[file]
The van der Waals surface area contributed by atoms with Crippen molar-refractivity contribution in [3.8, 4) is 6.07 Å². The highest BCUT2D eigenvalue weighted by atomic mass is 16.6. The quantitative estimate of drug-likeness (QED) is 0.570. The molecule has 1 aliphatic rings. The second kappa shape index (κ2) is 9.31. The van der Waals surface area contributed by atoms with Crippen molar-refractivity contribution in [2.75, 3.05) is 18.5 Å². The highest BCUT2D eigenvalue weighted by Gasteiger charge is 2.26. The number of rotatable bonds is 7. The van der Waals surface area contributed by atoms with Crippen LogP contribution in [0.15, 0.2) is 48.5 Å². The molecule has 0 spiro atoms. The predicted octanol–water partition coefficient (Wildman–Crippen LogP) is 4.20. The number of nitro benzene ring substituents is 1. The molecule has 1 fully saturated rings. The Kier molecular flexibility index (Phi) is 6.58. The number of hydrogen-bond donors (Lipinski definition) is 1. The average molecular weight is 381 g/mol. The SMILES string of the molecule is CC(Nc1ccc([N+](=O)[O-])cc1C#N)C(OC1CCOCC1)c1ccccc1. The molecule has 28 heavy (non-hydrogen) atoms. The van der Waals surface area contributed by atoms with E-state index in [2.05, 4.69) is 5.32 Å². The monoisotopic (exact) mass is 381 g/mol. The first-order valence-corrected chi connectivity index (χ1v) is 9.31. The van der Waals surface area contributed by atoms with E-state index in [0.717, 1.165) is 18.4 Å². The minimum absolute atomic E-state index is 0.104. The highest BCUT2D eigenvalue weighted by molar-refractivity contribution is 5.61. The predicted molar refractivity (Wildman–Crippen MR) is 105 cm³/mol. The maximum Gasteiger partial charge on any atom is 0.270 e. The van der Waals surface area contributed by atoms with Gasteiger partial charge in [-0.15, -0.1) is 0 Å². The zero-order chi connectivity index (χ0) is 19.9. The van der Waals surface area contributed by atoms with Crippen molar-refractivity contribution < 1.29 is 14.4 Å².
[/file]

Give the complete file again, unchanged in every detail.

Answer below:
The van der Waals surface area contributed by atoms with Crippen molar-refractivity contribution in [3.8, 4) is 6.07 Å². The highest BCUT2D eigenvalue weighted by atomic mass is 16.6. The quantitative estimate of drug-likeness (QED) is 0.570. The molecule has 1 aliphatic rings. The second kappa shape index (κ2) is 9.31. The van der Waals surface area contributed by atoms with Crippen molar-refractivity contribution in [2.75, 3.05) is 18.5 Å². The highest BCUT2D eigenvalue weighted by Gasteiger charge is 2.26. The number of rotatable bonds is 7. The van der Waals surface area contributed by atoms with Crippen LogP contribution in [0.15, 0.2) is 48.5 Å². The molecule has 0 spiro atoms. The predicted octanol–water partition coefficient (Wildman–Crippen LogP) is 4.20. The number of nitro benzene ring substituents is 1. The molecule has 1 fully saturated rings. The Kier molecular flexibility index (Phi) is 6.58. The number of hydrogen-bond donors (Lipinski definition) is 1. The average molecular weight is 381 g/mol. The SMILES string of the molecule is CC(Nc1ccc([N+](=O)[O-])cc1C#N)C(OC1CCOCC1)c1ccccc1. The molecule has 28 heavy (non-hydrogen) atoms. The van der Waals surface area contributed by atoms with E-state index in [2.05, 4.69) is 5.32 Å². The monoisotopic (exact) mass is 381 g/mol. The first-order valence-corrected chi connectivity index (χ1v) is 9.31. The van der Waals surface area contributed by atoms with E-state index in [0.717, 1.165) is 18.4 Å². The minimum absolute atomic E-state index is 0.104. The highest BCUT2D eigenvalue weighted by molar-refractivity contribution is 5.61. The predicted molar refractivity (Wildman–Crippen MR) is 105 cm³/mol. The maximum Gasteiger partial charge on any atom is 0.270 e. The van der Waals surface area contributed by atoms with Gasteiger partial charge in [-0.15, -0.1) is 0 Å². The zero-order chi connectivity index (χ0) is 19.9. The van der Waals surface area contributed by atoms with Crippen molar-refractivity contribution < 1.29 is 14.4 Å².